In the midst of a new era for the automotive industry, Volkswagen can report pleasing numbers. A resolute e-strategy, close internal cooperation and determined efficiency improvements are the cornerstones of success. Nevertheless, the pressure to innovate will continue to rise.
The automotive industry is in the midst of a turning point in history. The challenges are enormous – climate change is increasing the pressure to innovate in order to achieve zero-emission driving. And digitalization is fundamentally changing the automobile.
Given the highly dynamic transformation process in which Volkswagen finds itself, the Group has progressed positively of late. In 2019, analysts gained new confidence in the drivetrain strategy and the determined drive towards electric mobility. “We think VW is the best-positioned player in the industry to master the CO2 challenge”, was recently attested by financial services expert Kepler Cheuvreux.
The sales and earnings figures were also pleasing. With slightly lower deliveries, the Group was able to increase its operating profit in the first three quarters of 2019 by 11.2 percent compared to the same period last year. And in China, Volkswagen even increased its market share by 1.4 percent in a sharply declining market.
An important pillar of this interim success is the early and determined promotion of e-mobility as the most suitable drive system for the passenger car sector in the medium term – the core element is the newly developed modular electric drive matrix (MEB). In addition, unity is another major strength of the Volkswagen Group. All brands have a common approach to the development and implementation of future technologies, particularly e-mobility, and cooperate closely with one another. In this way, they also benefit from economies of scale within the Group.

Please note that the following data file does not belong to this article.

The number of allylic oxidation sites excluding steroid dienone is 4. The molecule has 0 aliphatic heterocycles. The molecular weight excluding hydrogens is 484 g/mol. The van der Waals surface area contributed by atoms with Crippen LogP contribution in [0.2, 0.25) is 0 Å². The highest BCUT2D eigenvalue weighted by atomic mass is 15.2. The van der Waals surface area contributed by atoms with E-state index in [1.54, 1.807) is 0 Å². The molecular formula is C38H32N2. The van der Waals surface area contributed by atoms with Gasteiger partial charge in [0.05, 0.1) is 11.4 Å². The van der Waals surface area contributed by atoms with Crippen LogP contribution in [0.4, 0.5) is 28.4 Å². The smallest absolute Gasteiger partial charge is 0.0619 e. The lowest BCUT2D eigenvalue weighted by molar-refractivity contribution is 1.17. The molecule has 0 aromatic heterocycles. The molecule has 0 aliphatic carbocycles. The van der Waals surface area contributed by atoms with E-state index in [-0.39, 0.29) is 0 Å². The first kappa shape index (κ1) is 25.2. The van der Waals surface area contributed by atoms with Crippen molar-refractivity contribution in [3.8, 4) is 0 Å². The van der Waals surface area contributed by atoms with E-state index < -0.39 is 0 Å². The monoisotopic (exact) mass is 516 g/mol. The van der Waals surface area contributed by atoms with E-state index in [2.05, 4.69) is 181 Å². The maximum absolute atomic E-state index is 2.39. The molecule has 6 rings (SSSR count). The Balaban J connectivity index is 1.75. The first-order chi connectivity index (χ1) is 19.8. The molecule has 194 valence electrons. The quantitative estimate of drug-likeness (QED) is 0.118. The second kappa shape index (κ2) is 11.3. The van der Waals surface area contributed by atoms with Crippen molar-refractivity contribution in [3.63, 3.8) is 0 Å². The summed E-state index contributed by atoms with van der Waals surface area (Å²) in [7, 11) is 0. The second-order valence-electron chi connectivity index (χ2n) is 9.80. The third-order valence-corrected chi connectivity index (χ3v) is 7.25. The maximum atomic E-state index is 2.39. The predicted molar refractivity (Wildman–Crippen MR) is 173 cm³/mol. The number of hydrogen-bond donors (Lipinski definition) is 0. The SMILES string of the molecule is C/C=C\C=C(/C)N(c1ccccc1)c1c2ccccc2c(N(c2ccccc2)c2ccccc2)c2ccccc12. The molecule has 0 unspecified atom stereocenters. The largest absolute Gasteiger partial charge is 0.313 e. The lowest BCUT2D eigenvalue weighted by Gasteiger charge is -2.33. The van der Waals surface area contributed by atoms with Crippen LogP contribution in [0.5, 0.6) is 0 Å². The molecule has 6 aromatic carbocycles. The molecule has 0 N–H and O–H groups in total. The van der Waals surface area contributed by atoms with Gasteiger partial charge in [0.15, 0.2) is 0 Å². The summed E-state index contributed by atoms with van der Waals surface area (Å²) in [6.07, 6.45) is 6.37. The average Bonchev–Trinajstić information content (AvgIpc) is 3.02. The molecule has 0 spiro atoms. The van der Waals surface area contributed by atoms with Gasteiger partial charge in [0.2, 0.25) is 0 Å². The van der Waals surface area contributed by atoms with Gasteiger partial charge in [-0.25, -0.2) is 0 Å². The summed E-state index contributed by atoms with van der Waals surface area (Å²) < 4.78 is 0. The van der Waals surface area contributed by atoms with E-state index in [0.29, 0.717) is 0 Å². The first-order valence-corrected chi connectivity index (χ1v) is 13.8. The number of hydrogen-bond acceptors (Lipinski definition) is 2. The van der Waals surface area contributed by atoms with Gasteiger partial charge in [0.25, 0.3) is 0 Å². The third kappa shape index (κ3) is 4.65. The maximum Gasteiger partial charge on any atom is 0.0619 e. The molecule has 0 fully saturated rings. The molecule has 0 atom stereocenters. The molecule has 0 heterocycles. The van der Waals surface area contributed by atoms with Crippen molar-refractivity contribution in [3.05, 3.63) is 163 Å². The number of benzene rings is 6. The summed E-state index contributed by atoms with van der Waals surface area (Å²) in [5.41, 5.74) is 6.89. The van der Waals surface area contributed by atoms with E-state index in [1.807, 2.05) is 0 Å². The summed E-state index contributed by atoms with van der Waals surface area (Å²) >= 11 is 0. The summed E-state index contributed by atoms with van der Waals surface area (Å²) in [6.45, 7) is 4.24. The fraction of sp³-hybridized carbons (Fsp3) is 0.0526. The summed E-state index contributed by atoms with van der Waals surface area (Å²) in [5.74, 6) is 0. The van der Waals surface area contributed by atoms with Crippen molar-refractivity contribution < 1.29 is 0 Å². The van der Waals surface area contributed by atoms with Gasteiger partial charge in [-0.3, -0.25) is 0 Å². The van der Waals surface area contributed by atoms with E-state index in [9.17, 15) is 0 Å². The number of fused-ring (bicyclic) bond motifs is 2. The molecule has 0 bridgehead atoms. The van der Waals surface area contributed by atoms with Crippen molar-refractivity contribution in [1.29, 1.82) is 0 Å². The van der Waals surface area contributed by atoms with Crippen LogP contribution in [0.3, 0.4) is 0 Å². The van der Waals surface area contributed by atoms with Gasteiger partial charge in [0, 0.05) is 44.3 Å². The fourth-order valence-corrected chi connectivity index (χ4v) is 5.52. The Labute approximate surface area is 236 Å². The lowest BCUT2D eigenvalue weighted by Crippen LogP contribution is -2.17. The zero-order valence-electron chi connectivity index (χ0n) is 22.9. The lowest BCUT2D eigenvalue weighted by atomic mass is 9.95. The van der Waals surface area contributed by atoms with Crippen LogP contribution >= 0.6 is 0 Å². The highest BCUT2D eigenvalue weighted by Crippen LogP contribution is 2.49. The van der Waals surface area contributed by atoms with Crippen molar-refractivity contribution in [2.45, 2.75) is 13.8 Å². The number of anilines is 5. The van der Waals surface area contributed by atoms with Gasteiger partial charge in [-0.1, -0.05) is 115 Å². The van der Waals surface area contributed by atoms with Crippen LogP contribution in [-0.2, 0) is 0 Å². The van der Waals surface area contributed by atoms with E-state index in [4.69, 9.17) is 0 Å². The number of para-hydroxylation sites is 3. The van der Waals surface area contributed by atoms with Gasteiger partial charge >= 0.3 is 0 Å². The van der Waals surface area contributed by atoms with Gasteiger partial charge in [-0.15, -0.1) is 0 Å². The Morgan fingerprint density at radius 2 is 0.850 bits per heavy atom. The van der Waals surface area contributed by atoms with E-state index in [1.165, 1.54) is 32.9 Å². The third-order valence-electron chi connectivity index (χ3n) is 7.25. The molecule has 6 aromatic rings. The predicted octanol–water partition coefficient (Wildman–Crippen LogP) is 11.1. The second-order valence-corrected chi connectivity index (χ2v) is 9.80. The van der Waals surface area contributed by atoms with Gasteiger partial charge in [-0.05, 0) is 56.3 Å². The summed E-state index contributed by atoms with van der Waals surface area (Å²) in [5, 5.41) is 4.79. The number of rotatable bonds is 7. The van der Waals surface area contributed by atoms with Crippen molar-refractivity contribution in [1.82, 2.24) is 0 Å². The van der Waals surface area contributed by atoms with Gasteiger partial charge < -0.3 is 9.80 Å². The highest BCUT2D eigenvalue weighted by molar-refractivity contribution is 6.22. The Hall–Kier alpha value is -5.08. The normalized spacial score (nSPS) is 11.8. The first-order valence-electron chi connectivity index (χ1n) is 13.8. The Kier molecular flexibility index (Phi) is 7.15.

What is MEB?
The modular electric drive matrix (MEB) is a modular system for manufacturing electric vehicles developed by Volkswagen. It is the successor to the Modular Transverse Matrix (MQB), which in 2012 represented a radical technological revolution in car production: the platform principle was replaced by a flexible modular system that made vehicle construction even more efficient.
MEB is the next big step: since 2015 it has been developed to further optimize the strengths of the MQB – with regard to electromobility.
A specially developed modular system such as the MEB makes the production of electric cars more efficient in the long term and therefore more cost-effective. The MEB will be scaled across the Group and also offered for use by other car manufacturers.
According to the “TRANSFORM 2025+” strategy, Volkswagen aims to sell one million e-cars per year in 2025, spread across around 30 different models across the Group brands. This goal is closely related to the MEB: Mass production of e-cars is only possible on the basis of the new modular system. So, it is much more than just engineering details: the modular e-drive system is an investment in the future of mobility.
Production: from cost driver to success factor